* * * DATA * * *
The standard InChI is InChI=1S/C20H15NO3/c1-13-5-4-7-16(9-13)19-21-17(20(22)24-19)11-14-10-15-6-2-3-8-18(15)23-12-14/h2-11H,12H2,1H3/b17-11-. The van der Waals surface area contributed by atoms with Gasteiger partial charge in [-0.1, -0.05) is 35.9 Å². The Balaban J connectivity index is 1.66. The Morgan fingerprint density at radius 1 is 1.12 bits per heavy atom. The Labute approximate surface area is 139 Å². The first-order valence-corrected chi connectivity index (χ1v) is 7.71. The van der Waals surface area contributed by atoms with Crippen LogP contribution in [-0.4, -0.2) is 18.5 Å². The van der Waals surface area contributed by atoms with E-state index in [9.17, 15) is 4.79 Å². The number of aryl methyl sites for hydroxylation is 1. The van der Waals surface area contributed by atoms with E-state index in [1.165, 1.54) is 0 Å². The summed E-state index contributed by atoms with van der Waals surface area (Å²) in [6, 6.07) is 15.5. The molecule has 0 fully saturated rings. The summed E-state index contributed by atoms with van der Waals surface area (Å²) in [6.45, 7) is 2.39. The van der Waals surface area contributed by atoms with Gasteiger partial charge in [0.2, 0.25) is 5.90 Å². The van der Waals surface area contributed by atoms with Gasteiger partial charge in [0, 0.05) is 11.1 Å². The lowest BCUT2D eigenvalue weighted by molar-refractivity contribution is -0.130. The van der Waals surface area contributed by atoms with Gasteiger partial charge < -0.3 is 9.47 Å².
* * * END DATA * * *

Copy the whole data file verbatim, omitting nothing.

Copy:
The standard InChI is InChI=1S/C20H15NO3/c1-13-5-4-7-16(9-13)19-21-17(20(22)24-19)11-14-10-15-6-2-3-8-18(15)23-12-14/h2-11H,12H2,1H3/b17-11-. The van der Waals surface area contributed by atoms with Gasteiger partial charge in [-0.1, -0.05) is 35.9 Å². The Balaban J connectivity index is 1.66. The Morgan fingerprint density at radius 1 is 1.12 bits per heavy atom. The Labute approximate surface area is 139 Å². The first-order valence-corrected chi connectivity index (χ1v) is 7.71. The van der Waals surface area contributed by atoms with Crippen LogP contribution in [-0.4, -0.2) is 18.5 Å². The van der Waals surface area contributed by atoms with E-state index in [9.17, 15) is 4.79 Å². The number of aryl methyl sites for hydroxylation is 1. The van der Waals surface area contributed by atoms with E-state index in [1.165, 1.54) is 0 Å². The summed E-state index contributed by atoms with van der Waals surface area (Å²) in [6, 6.07) is 15.5. The molecule has 0 fully saturated rings. The summed E-state index contributed by atoms with van der Waals surface area (Å²) in [6.45, 7) is 2.39. The van der Waals surface area contributed by atoms with Gasteiger partial charge in [0.2, 0.25) is 5.90 Å². The van der Waals surface area contributed by atoms with Gasteiger partial charge in [0, 0.05) is 11.1 Å². The lowest BCUT2D eigenvalue weighted by molar-refractivity contribution is -0.130. The van der Waals surface area contributed by atoms with Gasteiger partial charge < -0.3 is 9.47 Å².